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57 minutes ago, IotaNet said:

I don’t know a LOT about Toub except that he seems to be respected around the league and his units perform well. I’m wondering if it might be his time to get an HC shot.

I don't know either.  Many have questioned why he's been passed over before if he is a good HC prospect.  I have no answer other than to ask why was Vic Fangio passed over for many years and if the Ravens had never hired John Harbaugh would anyone else have hired him?

Ditka was Landry's STC but he was also his Asst HC so what did Tom Landry see in Mike Ditka others may not have.  What about him allowed GSH to risk losing Jim Finks over hiring Mike Ditka and of course he did lose Finks over it.

Why did GSH believe a one eyed weak armed college QB was a kid who could win his Beloved Bears a SB?  Why? Halas spent years evaluating talent and acquired some of the best talent in the game as well as top notch coaches.

What other HC once had Sid Luckman, Johnny Lujack, and Bobby Layne as his QBs.  Two are HOF'ers and had Lujack not quit after four years he may also have been one.  Who else drafted players like **** Butkus and Gale Sayers #3 and #4 in a college draft?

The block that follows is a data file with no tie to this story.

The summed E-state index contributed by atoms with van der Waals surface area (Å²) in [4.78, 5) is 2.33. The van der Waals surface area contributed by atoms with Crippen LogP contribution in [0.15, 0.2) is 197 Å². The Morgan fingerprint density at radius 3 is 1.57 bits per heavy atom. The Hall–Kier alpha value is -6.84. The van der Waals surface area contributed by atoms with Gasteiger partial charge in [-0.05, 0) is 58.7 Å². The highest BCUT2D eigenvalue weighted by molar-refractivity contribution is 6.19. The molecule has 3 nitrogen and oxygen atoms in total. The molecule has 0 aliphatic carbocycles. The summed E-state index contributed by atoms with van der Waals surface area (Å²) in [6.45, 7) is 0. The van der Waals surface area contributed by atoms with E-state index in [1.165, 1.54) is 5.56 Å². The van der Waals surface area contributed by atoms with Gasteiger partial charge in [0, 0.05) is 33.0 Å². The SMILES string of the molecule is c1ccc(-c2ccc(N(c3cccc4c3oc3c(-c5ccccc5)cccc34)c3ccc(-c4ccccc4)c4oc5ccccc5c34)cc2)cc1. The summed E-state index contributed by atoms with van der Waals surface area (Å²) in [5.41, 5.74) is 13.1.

The McCaskeys have none of the innate football knowledge and talent George Halas had. They are far more like their father Ed McCaskey who though well liked was called by GSH one of the dumbest SOBs he'd ever met.

So it's McCaskey genes running the Bears now and that have been since 1983.  The Halas genes are absent and always have been.

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9 hours ago, Madmike90 said:

The more I look at the situation of this franchise the more I hate the risk of taking a guy from the college game who doesn't have NFL experience as a head coach...ownership seem to be at it worst right now and I wonder if an inexperienced coach would just be eaten up and spat out by it...